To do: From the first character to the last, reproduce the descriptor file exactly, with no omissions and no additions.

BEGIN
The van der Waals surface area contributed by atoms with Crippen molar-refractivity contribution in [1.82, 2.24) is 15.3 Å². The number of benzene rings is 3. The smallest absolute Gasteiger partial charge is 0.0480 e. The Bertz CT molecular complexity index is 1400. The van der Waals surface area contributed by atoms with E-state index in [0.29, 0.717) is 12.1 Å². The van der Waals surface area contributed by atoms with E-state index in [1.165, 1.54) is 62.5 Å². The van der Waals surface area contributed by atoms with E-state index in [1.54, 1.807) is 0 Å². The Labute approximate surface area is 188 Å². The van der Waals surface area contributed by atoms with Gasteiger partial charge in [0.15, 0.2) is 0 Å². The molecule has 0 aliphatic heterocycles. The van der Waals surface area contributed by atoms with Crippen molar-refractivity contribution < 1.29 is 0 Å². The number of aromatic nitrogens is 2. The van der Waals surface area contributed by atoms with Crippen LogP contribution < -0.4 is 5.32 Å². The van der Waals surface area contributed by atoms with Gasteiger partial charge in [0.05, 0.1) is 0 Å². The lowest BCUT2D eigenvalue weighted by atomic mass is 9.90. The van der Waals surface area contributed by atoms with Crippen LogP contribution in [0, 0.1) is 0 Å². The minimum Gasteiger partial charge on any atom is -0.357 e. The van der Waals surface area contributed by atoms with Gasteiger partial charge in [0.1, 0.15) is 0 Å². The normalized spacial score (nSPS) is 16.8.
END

The van der Waals surface area contributed by atoms with Crippen molar-refractivity contribution in [1.82, 2.24) is 15.3 Å². The number of benzene rings is 3. The smallest absolute Gasteiger partial charge is 0.0480 e. The Bertz CT molecular complexity index is 1400. The van der Waals surface area contributed by atoms with E-state index in [0.29, 0.717) is 12.1 Å². The van der Waals surface area contributed by atoms with E-state index in [1.165, 1.54) is 62.5 Å². The van der Waals surface area contributed by atoms with E-state index in [1.54, 1.807) is 0 Å². The Labute approximate surface area is 188 Å². The van der Waals surface area contributed by atoms with Gasteiger partial charge in [0.15, 0.2) is 0 Å². The molecule has 0 aliphatic heterocycles. The van der Waals surface area contributed by atoms with Crippen molar-refractivity contribution < 1.29 is 0 Å². The number of aromatic nitrogens is 2. The van der Waals surface area contributed by atoms with Crippen LogP contribution < -0.4 is 5.32 Å². The van der Waals surface area contributed by atoms with Gasteiger partial charge in [0.05, 0.1) is 0 Å². The lowest BCUT2D eigenvalue weighted by atomic mass is 9.90. The van der Waals surface area contributed by atoms with Crippen LogP contribution in [0, 0.1) is 0 Å². The minimum Gasteiger partial charge on any atom is -0.357 e. The van der Waals surface area contributed by atoms with Gasteiger partial charge in [0.1, 0.15) is 0 Å². The normalized spacial score (nSPS) is 16.8.